Data from the Workplace Gender Equality Agency (WGEA) has increased the spotlight on the continuing gender pay gap in Australia. A key finding is that many women work less than full time hours, which is impacting pay equity.
As Women’s Agenda called out, ‘less than 50 percent of women are employed full-time’. This fact, combined with 90% of manager roles requiring fulltime work, is leading to what WGEA Director Mary Wooldridge calls a ‘disconnect’ between women’s presence in the workforce and our capacity to work at these higher levels.
This is unwelcome confirmation that the battle for gender equity continues. But we need to be careful about what lesson we take from it.
This should not be a contest between pay equity and flexibility. Remember, women are already shouldering more than our fair share of unpaid work as well as participating in the paid workforce. Women should not have to give up the strides we have made towards greater flexibility in paid work, to achieve pay parity or promotion to senior roles.
The challenge is not for women to do more paid hours to earn the same as men. We need to enable flexibility without penalising women’s participation in paid work. We need the structures of work to value women’s contribution at all levels. This means those structures of work might need to change.
My own organisation has a 100% female workforce, in part reflecting the gendered workforce dynamics of the health and legal assistance sectors that we work with. We draw on a diverse set of skills, capabilities and experience levels in our team. We also offer a high degree of flexibility, made explicit throughout our recruitment processes and in our policies managing workload and expectations as well as our team culture.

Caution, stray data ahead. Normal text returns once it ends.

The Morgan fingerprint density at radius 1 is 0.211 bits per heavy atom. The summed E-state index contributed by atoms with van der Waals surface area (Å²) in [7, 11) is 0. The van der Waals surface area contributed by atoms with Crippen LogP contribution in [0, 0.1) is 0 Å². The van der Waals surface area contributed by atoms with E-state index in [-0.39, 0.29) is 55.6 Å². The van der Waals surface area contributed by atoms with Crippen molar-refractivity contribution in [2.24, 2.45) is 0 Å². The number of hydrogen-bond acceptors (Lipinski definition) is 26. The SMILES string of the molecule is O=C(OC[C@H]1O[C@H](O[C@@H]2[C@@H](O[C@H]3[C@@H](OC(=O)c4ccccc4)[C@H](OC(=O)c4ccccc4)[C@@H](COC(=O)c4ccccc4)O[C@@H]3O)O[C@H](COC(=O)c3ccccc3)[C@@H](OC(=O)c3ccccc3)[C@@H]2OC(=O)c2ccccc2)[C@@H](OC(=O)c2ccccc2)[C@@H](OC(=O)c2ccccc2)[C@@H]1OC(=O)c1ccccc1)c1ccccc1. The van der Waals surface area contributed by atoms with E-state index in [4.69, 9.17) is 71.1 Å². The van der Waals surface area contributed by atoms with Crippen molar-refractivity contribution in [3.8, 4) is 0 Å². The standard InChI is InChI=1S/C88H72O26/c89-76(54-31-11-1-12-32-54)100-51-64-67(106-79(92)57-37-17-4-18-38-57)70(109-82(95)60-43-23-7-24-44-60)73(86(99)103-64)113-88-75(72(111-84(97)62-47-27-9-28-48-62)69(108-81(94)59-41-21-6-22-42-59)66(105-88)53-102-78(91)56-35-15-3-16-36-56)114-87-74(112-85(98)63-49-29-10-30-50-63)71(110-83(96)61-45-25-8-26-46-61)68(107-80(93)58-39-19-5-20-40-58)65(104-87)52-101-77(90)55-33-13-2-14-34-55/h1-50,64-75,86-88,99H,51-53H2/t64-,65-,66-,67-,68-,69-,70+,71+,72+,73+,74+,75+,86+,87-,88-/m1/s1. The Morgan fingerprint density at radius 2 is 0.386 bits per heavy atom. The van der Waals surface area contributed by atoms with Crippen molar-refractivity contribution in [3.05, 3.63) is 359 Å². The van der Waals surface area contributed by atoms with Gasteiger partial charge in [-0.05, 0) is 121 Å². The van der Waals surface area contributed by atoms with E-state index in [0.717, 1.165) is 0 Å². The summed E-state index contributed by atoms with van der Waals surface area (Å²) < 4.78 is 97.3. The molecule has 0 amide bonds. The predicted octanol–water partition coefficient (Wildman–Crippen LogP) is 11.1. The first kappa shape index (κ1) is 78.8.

Only two out of our 14 staff work full time. We have part time roles at Director level, in management positions and right across our team. Alongside our purpose, this commitment to flexibility has seen us attract a well-qualified and experienced talent pool when we recruit, enabling us to build a high performing team.
One of WGEA’s recommendations is for employers to rethink norms around management roles and offer inclusive, flexible working arrangements at all levels. Workplace flexibility is increasingly important. This was already the case prior to the pandemic and has become even more so. We shouldn’t lose sight of this or sacrifice it for outdated notions about work.
On the contrary, we need to make sure that senior and higher paid roles keep up with the changing dynamics of work and workforce. Not only will this help us tackle the gender pay gap, it will also ensure more diverse and experienced talent pools to recruit from.